Director: Kimberly Peirce
Cast: Chloe Grace Moretz, Julianne Moore, Ansel Elgort, Judy Greer
Length: 99 minutes
If Brian De Palma’s Carrie was the antisocial kid in high school who spent lessons sitting at the back of the classroom drawing grotesque caricatures of his teachers and classmates, wrote violent but humorous short stories in his spare time and had an encyclopaedic knowledge of obscure exploitation flicks then Kimberly Peirce’s Carrie is the annoying goody-goody who sits at the front of class, puts their hand up for every question and always gives answers in the form of textbook regurgitation. This rote adaptation of Stephen King’s first published novel is a largely personality-free affair which reduces De Palma’s sad, darkly funny observations on the inevitable hellishness of high school to a bland, easy to stomach anti-bullying message. While it has a little more substance to it than your average Hollywood horror remake, its reluctance to do anything especially new with the source material and its general tameness in comparison to its predecessor make you wonder whether anyone’s heart was really in it.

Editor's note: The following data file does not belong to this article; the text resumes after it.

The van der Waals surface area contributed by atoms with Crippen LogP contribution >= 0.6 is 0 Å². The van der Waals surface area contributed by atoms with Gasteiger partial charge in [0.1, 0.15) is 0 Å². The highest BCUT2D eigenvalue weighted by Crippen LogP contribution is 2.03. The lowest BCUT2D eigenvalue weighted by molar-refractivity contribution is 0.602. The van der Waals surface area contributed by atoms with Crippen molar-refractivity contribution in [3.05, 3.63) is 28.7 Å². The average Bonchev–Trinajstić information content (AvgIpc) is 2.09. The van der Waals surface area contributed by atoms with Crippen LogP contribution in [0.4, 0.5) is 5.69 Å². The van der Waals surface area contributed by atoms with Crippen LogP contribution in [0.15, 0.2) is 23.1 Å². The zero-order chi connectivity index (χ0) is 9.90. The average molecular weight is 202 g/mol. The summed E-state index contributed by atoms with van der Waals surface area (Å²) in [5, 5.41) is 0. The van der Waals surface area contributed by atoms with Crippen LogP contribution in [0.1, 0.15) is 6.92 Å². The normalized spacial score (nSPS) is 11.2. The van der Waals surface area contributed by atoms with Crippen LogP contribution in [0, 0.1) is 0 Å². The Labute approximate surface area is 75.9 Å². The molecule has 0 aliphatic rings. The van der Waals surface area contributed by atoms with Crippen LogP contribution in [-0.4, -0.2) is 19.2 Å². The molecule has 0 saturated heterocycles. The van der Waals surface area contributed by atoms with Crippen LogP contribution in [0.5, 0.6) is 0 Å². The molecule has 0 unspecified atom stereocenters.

A plot which has long been integrated into the classic horror cannon, Carrie is the story of a misfit teenage girl (Chloe Grace Moretz) who spends her school days bullied by her peers and spends her evenings abused by her demented, bible-thumping mother (Julianne Moore). After a particularly distressing incident involving her first period, Carrie finds out that she has telekinetic powers. While genuinely repentant bully Sue (Gabriella Wilde) talks her handsome boyfriend Tommy (Ansel Elgort) into taking Carrie to the prom, the not-so-repentant Chris (Portia Doubleday) deviously plots to ruin Carrie’s magical night. Bloodiness ensues.